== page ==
Food and non-alcoholic beverage sponsorship of sporting events: the link to the obesity issue.
|Abstract:||This study's primary purpose was to examine the opinions of consumers toward the appropriateness of food and non-alcoholic beverage sponsorships of sporting events in relation to other products. Research of this nature is particularly timely in light of the current obesity issue because many food and beverage products contribute to the obesity problem. Phase one involved a written survey (N = 253) whereas phase two involved two focus groups (N = 12). Attitudes toward food and non-alcoholic beverage sponsorships of sporting events were more favorable than alcohol sponsorships, followed by tobacco sponsorships. However, there were differences according to demographics. Overall, sporting goods companies and sport drink and water companies were considered the most appropriate sponsors. Tobacco was the least appropriate sponsor followed by liquor and fast food. The majority of participants were not in favor of government laws to prevent less healthy food and beverage companies from sponsoring sporting events.|
Sports sponsorship (Social aspects)
Obesity (Demographic aspects)
Food industry (Surveys)
Consumer behavior (Surveys)
Danylchuk, Karen E.
|Publication:||Name: Sport Marketing Quarterly Publisher: Fitness Information Technology Inc. Audience: Academic Format: Magazine/Journal Subject: Sports and fitness Copyright: COPYRIGHT 2009 Fitness Information Technology Inc. ISSN: 1061-6934|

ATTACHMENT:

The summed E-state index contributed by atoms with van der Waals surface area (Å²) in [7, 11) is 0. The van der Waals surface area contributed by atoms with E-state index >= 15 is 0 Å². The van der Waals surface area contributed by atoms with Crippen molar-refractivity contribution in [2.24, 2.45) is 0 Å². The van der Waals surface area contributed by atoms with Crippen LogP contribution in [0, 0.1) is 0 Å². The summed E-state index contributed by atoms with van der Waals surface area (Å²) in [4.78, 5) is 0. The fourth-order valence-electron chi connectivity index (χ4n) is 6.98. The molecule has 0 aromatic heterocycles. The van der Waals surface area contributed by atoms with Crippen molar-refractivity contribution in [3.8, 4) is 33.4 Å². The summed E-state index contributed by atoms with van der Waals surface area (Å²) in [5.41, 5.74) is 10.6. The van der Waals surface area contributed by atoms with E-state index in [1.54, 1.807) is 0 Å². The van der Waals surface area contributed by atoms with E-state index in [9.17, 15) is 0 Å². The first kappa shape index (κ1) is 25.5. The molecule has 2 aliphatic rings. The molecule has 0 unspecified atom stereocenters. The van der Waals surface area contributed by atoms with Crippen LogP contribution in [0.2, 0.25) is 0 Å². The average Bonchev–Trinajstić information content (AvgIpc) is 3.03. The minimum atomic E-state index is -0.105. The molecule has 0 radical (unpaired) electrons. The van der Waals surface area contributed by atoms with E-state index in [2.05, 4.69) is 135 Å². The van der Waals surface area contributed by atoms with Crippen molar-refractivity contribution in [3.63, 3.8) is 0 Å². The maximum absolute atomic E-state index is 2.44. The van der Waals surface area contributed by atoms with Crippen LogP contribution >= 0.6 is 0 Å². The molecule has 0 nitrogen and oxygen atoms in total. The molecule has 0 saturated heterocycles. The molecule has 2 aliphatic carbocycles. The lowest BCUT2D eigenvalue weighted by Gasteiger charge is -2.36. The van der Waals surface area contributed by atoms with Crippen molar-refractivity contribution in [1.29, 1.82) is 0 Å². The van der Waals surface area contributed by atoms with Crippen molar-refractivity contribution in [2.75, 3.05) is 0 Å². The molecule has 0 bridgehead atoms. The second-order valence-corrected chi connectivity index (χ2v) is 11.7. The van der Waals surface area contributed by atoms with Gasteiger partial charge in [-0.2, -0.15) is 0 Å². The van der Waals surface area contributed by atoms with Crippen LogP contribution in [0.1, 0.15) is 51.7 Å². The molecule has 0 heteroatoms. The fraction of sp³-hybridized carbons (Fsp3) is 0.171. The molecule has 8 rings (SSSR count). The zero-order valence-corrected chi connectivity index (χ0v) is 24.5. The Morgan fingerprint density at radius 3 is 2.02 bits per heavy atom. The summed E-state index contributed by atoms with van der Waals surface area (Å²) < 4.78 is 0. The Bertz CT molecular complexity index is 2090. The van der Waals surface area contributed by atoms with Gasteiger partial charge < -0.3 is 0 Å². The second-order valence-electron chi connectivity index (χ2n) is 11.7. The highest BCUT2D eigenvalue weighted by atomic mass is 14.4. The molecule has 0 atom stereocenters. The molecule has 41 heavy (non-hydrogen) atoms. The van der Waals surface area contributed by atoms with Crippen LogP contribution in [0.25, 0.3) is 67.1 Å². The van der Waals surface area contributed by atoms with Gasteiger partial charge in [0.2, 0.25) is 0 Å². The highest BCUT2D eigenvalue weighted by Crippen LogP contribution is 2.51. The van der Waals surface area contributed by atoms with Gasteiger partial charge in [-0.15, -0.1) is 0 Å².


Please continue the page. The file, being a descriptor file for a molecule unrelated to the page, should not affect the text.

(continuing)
|Issue:||Date: June, 2009 Source Volume: 18 Source Issue: 2|
|Topic:||Event Code: 290 Public affairs Canadian Subject Form: Consumer behaviour Computer Subject: Food and beverage production/distribution software|
|Product:||Product Code: 9914357 Sales Promotion-Sports; 9914412 Consumer Behavior; 9919100 Social Responsibility|
|Geographic:||Geographic Scope: United States Geographic Code: 1USA United States|
Food and Non-Alcoholic Beverage Sponsorship of Sporting Events: The
Link to the Obesity Issue
Conflicting debate has historically surrounded tobacco and alcohol sponsorship of sporting events. Many people, including health advocates, are opposed to tobacco sponsorship in the sport context because it appears hypocritical to use a product that is detrimental to one's health to promote an activity that exemplifies a healthy and fit lifestyle (Crompton, 1993; Danylchuk, 2000; Wenner, 1993). Similarly, many people are opposed to alcohol sponsorship due to the same hypocrisy, even though there is documentation of the benefits of moderate consumption of alcohol (Chadwick & Goode, 1998; Zakhari, 1997), thereby making it more socially acceptable (L'Huiller & Hirons, 1997; McAllister, 1995). For both tobacco and alcohol opponents, there is an added concern that youth are often exposed to the sponsorship promotions, thereby providing a link between exposure and consumption. In contrast, sport event organizers relish this type of sponsorship because positive association with powerful brands brings attention to their event. As well, they argue that the banning of this type of sponsorship will lead to the loss of these events and the economic benefits derived. The tobacco and alcohol industries, similar to other sponsors, see value in associating themselves with sporting events for a multitude of reasons, such as their huge potential media exposure, potential for increased sales, brand awareness through signage and logo usage, brand positioning, and corporate responsibility.